This is my review of Part 2 “Telling Stories of the Present” in A Living Alternative, along with an unplanned segue to an excerpt from my new book. After the first section that was marked by unexpectedly heavy historical research the second section appeared to be completely the opposite with titles such as “Jesus wasn’t Cool.” I enjoyed reading the personal stories about leaving Evangelical Christendom and finding a new home in Jesus-following Anabaptism. For me as a practical theologian there is nothing as engaging as personal narratives of faith journeys.

The central of the seven articles in this section, “The Table as a Model for Anabaptist Spiritual Formation” was the meeting place around which the story tellers were gathered. I think this is my favorite essay so far. The concept of “Table Church” could be also be seen historically as the primary meeting place for early Anabaptists and also a model for how churches might look in the future. The concept seems to fit the movement toward “new parish” and “slow church” models that have been publicized recently.

Perhaps the most provocative quote however, came in Benjamin Corey’s article: “When we turn our hearts back to God and reclaim the invitation to follow Jesus (even if that means turning away from religion that bears his name) we find new life.” This quote is reminiscent of authors such as Bruxy Cavey (The End of Religion), Peter Rollins (Insurrection), Spencer Burke (A Heretic’s Guide to Eternity), Rob Bell (Jesus Wants to Save Christians) who also suggest that following Jesus may involve turning away from the Christendom religion.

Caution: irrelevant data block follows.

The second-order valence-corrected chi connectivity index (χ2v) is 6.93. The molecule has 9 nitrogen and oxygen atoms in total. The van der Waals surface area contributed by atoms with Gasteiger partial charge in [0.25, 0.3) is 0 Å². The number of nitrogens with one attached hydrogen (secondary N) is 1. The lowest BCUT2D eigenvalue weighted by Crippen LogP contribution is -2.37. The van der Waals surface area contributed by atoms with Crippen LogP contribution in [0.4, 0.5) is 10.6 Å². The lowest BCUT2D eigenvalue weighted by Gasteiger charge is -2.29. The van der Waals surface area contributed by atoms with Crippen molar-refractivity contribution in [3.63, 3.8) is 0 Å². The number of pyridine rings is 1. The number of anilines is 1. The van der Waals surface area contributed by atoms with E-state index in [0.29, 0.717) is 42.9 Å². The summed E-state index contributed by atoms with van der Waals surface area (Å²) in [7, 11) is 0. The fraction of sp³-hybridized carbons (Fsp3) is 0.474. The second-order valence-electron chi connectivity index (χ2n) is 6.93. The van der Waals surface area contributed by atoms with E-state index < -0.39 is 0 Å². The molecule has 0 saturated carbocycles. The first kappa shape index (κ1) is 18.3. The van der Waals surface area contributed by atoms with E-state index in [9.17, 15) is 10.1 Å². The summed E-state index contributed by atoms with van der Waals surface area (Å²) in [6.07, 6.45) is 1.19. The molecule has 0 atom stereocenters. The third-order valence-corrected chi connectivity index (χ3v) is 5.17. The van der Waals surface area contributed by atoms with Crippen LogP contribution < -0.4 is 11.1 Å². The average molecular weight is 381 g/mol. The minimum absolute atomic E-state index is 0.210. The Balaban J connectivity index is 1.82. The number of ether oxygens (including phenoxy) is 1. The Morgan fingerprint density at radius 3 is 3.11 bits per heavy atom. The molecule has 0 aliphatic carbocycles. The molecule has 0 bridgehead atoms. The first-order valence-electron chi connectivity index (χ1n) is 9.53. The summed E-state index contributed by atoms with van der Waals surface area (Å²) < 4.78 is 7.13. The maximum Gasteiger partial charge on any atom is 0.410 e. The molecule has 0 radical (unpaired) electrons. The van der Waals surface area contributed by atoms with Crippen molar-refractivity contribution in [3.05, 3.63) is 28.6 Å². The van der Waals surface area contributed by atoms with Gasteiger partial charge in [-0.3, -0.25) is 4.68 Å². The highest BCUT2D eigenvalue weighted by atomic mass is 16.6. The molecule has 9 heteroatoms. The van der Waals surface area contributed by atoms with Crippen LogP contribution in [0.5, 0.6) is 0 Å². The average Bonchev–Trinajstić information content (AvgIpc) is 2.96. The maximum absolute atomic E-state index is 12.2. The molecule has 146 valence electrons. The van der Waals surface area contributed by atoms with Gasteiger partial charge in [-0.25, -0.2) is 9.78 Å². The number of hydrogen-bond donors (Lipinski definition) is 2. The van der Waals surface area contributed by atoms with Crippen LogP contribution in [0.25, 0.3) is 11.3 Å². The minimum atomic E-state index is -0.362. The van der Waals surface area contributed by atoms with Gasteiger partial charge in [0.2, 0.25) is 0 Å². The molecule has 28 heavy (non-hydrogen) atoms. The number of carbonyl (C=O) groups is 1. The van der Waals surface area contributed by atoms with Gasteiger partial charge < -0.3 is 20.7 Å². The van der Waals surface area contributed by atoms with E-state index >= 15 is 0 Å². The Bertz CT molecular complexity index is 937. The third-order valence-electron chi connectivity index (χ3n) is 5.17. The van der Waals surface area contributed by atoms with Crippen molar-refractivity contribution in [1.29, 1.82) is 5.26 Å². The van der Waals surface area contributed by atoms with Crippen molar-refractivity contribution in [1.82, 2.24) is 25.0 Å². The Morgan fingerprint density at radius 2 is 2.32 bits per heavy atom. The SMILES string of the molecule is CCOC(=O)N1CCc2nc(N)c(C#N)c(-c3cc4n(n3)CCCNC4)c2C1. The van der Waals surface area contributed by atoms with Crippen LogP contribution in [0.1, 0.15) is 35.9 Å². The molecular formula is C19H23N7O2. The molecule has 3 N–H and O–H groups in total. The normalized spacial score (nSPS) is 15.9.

In the same vein—as I wrote in the introduction to my new book, Spirituality With Clothes On—“there have been a number of books on spirituality published recently with “naked” in the title. The idea of nakedness is not only attention grabbing in a sexualized culture, but nakedness symbolizes the values of vulnerability and authenticity, a radical back to basics approach in a western culture that has made life very technological and complicated. “Naked” books attempt to get at the essence of spirituality that is at the core of our being, often bemoaning the stuffy religious dogmas and tired rituals that we see on the outside.”

In my book I counter this trend: “Although this quest for nakedness is a good thing for our spirituality, I believe that there is really no such thing as a naked spirituality. It is impossible to strip off all the clothes of religion, family, culture, and history to reveal an idealistic pure connection with divinity underneath. Our spirituality is always shaped by the clothes of our experience. In fact, maybe by beginning to recognize and embrace, even integrate, all the layers we are wearing we will be better equipped to find the authentic naked self underneath. We are what we wear; we cannot separate ourselves from our experiences and our surroundings.”